Fact Check Singapore: What do we know about the fake news watchdog in the spotlight?

Fact Check Singapore: What do we know about the fake news watchdog in the spotlight?

FCS screenshot
Fact Check Singapore's Facebook page was created in December 2016 and currently has more than 1,000 followers. (Screengrab)

SINGAPORE: A Facebook page which purports to fact check “misleading information on social media” has refused to identify its page administrators despite public calls to do so.

This comes after the site had “fact checked” the academic credentials of historian Thum Ping Tjin, a point which also came up during the six-hour hearing at last week’s Select Committee on Deliberate Falsehoods hearing.

So what is Fact Check Singapore? Channel NewsAsia spoke with “Joseph” who is the page’s main administrator via Facebook to find out more.

WHAT IS FACT CHECK SINGAPORE?

Fact Check Singapore was set up in December 2016 by “Joseph”. In an old Facebook post published when FCS was launched, FCS said that “it aims to be a non-partisan consumer advocate for Singaporean voters”.

It added that its mission is to “reduce the level of deception and confusion in Singapore politics”.

“Joseph” told Channel NewsAsia that he set up the Facebook page and its associated blog following news about the miscarriage of former The Real Singapore (TRS) editor Ai Takagi.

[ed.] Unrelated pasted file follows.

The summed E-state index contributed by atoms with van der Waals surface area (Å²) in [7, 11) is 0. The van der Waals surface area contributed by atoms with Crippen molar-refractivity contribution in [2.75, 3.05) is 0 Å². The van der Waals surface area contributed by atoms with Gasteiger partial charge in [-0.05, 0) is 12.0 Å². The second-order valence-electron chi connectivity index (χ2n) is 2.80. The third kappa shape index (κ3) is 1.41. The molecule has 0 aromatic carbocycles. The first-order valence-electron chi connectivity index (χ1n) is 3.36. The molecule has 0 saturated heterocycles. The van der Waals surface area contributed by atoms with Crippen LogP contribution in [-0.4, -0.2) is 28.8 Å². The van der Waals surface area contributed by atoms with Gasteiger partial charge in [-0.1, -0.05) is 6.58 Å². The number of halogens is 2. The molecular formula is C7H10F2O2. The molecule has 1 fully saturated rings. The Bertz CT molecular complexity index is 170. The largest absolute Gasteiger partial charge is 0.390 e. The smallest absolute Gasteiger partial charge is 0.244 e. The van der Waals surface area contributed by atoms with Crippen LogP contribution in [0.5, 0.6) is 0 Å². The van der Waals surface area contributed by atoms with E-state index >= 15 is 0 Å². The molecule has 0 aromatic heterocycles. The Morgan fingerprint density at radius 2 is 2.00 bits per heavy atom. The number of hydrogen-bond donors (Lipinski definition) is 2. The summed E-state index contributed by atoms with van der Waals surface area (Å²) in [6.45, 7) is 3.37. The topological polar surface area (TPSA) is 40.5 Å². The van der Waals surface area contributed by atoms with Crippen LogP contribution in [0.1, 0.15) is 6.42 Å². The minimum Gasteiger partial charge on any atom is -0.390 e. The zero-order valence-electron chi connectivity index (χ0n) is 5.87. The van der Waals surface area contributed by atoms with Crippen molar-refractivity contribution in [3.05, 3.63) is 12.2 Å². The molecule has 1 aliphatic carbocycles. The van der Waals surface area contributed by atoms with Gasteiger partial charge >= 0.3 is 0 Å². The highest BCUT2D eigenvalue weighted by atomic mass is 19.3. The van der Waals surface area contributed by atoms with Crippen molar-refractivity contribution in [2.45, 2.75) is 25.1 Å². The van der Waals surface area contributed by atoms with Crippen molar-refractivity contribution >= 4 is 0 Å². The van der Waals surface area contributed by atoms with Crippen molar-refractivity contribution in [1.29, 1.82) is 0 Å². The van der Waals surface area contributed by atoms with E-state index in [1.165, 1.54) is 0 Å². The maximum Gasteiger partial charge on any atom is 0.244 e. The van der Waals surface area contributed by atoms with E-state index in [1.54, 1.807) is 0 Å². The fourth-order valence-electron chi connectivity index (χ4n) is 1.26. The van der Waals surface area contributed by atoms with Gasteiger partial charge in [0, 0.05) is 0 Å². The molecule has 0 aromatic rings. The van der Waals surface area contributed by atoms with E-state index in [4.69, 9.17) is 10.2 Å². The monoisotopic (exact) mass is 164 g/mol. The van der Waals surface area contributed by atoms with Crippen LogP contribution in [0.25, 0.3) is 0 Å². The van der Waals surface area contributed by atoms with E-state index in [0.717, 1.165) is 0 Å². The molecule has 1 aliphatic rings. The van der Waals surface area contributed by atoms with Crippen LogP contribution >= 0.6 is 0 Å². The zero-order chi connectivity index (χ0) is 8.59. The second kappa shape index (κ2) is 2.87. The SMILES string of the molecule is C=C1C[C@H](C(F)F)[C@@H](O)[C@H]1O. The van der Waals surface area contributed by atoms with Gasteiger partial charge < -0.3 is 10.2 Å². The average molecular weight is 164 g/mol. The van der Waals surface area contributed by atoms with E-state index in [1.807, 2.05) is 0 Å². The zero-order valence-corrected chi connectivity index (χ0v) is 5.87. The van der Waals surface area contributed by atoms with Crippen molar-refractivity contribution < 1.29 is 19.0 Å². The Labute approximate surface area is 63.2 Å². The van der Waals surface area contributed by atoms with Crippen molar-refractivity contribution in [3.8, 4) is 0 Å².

"My mother told me that Ai Takagi had a miscarriage while in prison. As I had been following the case, I knew that Ai had suffered the miscarriage before being incarcerated," he said. 

The site is currently run by “Joseph” with the help of two other volunteers.

"Joseph" also has previous experience blogging on news related to opposition parties on a blog titled "WP of Singapore". 

WHAT DO WE KNOW ABOUT FCS?

"Joseph" has acknowledged that online information that he used to run a political blog and was formerly a Workers' Party (WP) supporter is correct.

FCS blog author profile
An author profile, screencapped from January, shows that "Joseph" used to run another blog that ran stories on the opposition parties in Singapore. The latest story published on "WP of Singapore" was published in July last year. (Screengrab)

His author introduction, now no longer available online, read that the issue of "AHPETC" had opened his eyes to "the truth". 

"I now help others to see the WP for what they truly are," he wrote.

AHPETC refers to the former Workers' Party-run Aljunied-Hougang-Punggol East Town Council, which had been the subject of protracted questions about the management of its finances. 

AHPETC became AHTC after the Workers Party lost the Punggol East seat in the 2015 General Election. In February, AHTC said it had resolved its auditing issues.

"I realised that fake news was bigger than just the Workers' Party and hence I focused on FCS. I am sure opposition supporters will now claim that I am pro-Government which I am clear I am not. But I guess that is expected. We all have a past," he told Channel NewsAsia.

"Joseph" says he has no affiliation with any political party.

WHY WAS IT IN THE NEWS?

The spotlight has fallen on FCS after it posted two infographics following historian Thum Ping Tjin’s appearance on the final day of the Select Committee on Deliberate Online Falsehoods last week.